Iowa’s best long-range shooters, Disterhoft, Makenzie Meyer and Tania Davis, combined to shoot 0-for-15 on 3s. It’s not that they were bad shots. At least three of Disterhoft’s 3-balls sunk halfway — no, three-fourths of the way — before spinning out.
But a miss is a miss. Fifteen misses are 15 misses.
"I mean, there’s no sugarcoating it," Disterhoft said. "It was a bad day to have a bad day from 3, especially when they’re in the zone. So I guess that happens sometimes in basketball. But it’s definitely something we’re going to be working on and trying to improve in the coming week, because that’s very uncharacteristic of our team, I would say."
Not too uncharacteristic, actually. We saw Iowa's long-range potential in a two-game stretch against Northern Iowa and Iowa State, when the Hawkeyes shot 24-for-37 from 3-point land.
But other than that, Iowa is shooting 28 percent (64-for-228) from beyond the arc. It averages about 19 3-point shots per game.
"It’s too many 3s. We shouldn’t be taking that many 3s," Bluder said of the 28 deep-ball attempts at Illinois. "Fifty percent of our shots coming from 3-point range, even against the zone, (is too much). You need to get touches inside, and I think when we watch the film, we’re going to see that Megan was open a little more than we hit her and she shot the ball extremely well."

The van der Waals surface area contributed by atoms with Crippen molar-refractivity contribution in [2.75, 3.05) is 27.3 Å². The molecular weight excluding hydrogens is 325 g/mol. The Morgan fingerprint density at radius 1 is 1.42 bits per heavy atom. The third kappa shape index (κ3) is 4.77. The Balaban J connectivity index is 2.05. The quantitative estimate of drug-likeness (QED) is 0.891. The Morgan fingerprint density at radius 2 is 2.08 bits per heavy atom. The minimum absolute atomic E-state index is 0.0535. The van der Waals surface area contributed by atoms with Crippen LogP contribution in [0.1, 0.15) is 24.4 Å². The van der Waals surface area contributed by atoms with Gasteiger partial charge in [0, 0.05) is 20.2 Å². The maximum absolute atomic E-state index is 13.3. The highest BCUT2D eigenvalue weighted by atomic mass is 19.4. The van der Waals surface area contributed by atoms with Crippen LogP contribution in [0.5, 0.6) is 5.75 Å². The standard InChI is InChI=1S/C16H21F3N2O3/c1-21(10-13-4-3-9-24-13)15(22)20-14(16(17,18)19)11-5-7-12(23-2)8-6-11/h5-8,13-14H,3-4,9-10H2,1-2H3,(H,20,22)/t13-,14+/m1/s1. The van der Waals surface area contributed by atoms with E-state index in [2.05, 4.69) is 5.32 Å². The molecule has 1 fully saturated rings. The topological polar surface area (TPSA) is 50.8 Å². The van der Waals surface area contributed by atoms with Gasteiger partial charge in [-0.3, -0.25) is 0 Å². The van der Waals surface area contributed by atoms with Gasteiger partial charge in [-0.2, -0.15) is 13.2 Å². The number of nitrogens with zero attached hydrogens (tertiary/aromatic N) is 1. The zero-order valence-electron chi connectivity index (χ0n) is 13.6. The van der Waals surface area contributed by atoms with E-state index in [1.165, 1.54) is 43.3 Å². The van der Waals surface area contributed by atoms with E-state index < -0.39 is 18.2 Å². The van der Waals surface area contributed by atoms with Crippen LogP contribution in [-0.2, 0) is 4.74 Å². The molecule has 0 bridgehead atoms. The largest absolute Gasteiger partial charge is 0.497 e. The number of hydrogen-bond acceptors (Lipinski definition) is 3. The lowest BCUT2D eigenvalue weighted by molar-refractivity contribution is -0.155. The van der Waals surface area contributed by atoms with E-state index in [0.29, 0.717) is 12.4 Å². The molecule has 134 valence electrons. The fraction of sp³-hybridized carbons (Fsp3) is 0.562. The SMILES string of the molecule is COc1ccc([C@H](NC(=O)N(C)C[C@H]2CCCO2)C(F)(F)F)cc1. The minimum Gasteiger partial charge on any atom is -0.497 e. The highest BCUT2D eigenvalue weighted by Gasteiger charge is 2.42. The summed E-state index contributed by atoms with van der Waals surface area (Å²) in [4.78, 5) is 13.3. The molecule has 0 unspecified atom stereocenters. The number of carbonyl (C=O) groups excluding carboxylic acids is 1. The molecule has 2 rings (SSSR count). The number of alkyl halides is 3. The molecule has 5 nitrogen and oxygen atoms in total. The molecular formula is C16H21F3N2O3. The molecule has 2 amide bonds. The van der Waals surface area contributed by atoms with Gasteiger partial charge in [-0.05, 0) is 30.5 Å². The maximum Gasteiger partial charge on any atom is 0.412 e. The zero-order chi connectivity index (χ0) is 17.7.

Gustafson vs. Wittinger
Wednesday marked the first of 16 consecutive battles for Gustafson, who’s at or near the top of a daunting group of bigs in the Big Ten.
It’s hard to say if she won Round 1 against Illinois' 6-foot-2 sophomore forward Alex Wittinger. Gustafson notched her eighth double-double with 21 points and 13 boards, while Wittinger registered 18 points and four rebounds.
But Disterhoft actually guarded Wittinger for most of the second half, her worse offensive half. Most of Wittinger’s points against Gustafson came on gorgeous jumpers from the free-throw line or either elbow. Not in the paint.
"I think that every Big Ten game, especially inside, is going to be a huge challenge for me," Gustafson said. "And I’m up for it."
Up next: Nebraska’s 6-foot-4 sophomore forward Jessica Shepard, who leads the Huskers with 17.9 points and 10.8 rebounds per game.
Bain covers Hawkeyes' basketball for the Iowa City Press-Citizen, Des Moines Register and HawkCentral. Contact him at firstname.lastname@example.org and follow him on Twitter @MatthewBain_.